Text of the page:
Set the money free

Suppose, for a minute, that you are perusing the internet, looking to buy a property, and you find a listing online for a very large plot, in an excellent location, for a price that makes you disbelieve your eyes: it is exactly what you can afford, and it is in a location beyond your dreams. You know you can build a great house there and probably make a massive fortune for yourself.

You call the real estate agent listed on the website, fully expecting to be told that it is not real, but then have them try to sell you another property. But the real estate agent says the location is real, the price is real, and the property is yours for the taking if you can make the payment. You go, verify it for yourself, and just to be sure, you hire a lawyer who confirms there are no legal disputes

You are extremely ecstatic, and about to sign the papers when the real estate agent tells you the catch: you can buy the property for this price, you can build as big a house on it as you want, and you can even sell it, but once you sell it, your money will be deposited into a special account that you can never access. The money will be in your name, but you cannot use it. If you wait for several years, and beg for permission repeatedly, maybe – maybe – you might be allowed to use part of it.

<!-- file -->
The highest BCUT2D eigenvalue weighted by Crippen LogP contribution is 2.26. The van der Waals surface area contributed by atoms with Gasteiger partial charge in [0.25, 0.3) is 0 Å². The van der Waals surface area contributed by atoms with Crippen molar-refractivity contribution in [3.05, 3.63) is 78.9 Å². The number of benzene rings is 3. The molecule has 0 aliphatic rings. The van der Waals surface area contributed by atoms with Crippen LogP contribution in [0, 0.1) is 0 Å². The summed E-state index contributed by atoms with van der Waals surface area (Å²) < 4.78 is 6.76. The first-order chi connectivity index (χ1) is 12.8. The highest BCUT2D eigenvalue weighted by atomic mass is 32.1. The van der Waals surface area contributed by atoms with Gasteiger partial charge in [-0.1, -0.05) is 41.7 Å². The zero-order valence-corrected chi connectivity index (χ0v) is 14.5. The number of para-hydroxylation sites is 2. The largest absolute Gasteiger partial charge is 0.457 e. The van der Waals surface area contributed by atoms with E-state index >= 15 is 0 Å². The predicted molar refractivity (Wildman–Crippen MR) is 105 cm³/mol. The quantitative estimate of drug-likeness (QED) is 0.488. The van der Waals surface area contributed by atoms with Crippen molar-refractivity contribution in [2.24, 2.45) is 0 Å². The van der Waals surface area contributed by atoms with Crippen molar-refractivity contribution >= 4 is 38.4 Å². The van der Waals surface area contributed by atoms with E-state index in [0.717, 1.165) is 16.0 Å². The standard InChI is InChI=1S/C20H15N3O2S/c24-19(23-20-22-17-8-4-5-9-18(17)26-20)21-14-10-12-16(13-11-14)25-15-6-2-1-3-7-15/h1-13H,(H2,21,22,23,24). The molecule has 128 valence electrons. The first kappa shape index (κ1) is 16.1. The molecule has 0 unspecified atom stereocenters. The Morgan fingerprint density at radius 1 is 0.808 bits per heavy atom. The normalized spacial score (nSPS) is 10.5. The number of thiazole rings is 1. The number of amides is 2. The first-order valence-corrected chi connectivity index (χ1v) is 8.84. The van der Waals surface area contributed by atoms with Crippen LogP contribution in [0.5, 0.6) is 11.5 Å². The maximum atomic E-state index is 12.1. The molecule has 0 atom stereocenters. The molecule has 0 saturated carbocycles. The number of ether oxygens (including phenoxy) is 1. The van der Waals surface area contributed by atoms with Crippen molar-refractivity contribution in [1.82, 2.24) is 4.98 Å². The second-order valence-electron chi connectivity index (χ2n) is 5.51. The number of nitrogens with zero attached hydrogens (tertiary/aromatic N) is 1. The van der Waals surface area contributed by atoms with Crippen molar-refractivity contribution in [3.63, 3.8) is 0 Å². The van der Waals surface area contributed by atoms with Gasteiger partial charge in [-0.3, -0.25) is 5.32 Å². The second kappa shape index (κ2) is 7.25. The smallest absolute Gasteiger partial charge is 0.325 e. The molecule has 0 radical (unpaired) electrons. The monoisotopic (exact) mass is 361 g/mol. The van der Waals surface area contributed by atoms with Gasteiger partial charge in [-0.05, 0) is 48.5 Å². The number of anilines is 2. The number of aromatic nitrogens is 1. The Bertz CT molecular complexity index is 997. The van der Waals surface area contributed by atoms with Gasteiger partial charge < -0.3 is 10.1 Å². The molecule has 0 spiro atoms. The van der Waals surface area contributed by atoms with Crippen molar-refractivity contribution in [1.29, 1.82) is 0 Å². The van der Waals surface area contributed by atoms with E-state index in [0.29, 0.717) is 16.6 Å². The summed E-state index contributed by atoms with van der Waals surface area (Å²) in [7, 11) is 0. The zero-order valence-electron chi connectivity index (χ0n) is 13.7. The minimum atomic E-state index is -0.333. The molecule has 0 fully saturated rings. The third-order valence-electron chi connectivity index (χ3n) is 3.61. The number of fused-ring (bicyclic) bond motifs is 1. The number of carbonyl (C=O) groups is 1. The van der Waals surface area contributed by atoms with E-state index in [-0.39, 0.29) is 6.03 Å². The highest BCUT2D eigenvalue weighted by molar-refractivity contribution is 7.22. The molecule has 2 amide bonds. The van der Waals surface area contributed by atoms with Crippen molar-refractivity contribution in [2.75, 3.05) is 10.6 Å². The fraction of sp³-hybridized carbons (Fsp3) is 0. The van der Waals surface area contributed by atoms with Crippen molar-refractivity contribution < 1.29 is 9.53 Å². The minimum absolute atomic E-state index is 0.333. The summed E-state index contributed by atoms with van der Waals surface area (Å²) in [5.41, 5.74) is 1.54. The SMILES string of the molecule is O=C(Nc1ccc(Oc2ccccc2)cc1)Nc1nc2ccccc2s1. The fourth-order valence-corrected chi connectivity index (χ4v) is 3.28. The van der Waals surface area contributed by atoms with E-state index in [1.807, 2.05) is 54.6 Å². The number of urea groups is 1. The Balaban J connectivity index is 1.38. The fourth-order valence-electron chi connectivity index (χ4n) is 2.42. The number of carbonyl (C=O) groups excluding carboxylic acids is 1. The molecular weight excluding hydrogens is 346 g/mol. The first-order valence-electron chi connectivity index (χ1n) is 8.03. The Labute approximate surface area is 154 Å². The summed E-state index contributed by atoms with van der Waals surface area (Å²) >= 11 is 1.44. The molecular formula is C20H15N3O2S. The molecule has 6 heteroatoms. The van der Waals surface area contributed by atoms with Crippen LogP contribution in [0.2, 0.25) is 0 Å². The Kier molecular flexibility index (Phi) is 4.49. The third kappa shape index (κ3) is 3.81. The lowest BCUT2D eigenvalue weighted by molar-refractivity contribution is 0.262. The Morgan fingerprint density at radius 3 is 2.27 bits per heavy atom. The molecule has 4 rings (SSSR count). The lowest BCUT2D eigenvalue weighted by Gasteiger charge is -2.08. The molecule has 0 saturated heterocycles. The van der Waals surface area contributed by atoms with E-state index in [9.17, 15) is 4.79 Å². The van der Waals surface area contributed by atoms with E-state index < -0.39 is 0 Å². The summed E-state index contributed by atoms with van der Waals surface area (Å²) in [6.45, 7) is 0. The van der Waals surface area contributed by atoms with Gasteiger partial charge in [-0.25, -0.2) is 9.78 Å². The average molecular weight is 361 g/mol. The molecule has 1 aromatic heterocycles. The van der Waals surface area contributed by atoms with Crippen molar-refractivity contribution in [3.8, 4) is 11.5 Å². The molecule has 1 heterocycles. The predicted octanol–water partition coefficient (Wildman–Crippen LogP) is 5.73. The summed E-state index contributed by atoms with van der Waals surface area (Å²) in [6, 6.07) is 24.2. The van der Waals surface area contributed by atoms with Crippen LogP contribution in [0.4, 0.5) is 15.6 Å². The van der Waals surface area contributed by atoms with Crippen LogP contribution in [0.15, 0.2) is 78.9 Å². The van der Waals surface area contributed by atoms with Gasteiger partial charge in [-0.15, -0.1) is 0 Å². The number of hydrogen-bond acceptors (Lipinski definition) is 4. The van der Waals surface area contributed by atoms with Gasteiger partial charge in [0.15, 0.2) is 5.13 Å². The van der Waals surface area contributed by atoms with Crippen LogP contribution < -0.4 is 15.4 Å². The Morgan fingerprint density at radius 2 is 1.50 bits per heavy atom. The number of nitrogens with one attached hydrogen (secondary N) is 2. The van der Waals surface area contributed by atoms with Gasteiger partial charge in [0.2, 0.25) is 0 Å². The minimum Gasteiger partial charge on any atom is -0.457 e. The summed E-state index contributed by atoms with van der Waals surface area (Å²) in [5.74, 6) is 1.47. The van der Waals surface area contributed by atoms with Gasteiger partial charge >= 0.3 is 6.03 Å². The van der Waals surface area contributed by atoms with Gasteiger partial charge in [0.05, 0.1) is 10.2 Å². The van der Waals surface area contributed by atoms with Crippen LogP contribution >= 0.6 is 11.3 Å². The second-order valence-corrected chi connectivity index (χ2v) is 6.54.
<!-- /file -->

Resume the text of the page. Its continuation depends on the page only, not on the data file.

You would think of this situation as absurd, and if the seller refused to change their conditions, you would simply walk away, never putting your money into that property at all. Neither would anyone else who found this property and was given the same conditions.

That, in a nutshell, is what the government of Pakistan has been saying to foreign investors, and to Pakistanis with large amount of money: once your money enters Pakistan, it can never leave.

On the face of it, the rule is absurd: it is their money that they have paid taxes on already. Why should the government tell them where they can take it? Yet that is exactly where the law currently stands.

If the government wishes for foreign investors to find Pakistan a more attractive place to do business – and for its wealthier residents to deploy more of their capital here rather than stashing it abroad – it needs to first change the rules not about having the money come in, but the rules that affect when and how it can leave. Because nobody wants to enter a place they are told they can never leave, no matter how pleasant it may be.

Farooq Tirmizi
Managing Editor, Profit Magazine. He can be reached at [email protected]


Please enter your comment!
Please enter your name here

- Advertisment -

Must Read

Unlicensed money changers go off radar as AML bill passed

Unlicensed money changers have vanished from markets as the Senate and National Assembly (NA) passed an anti-money laundering (AML) legislation, which was a key...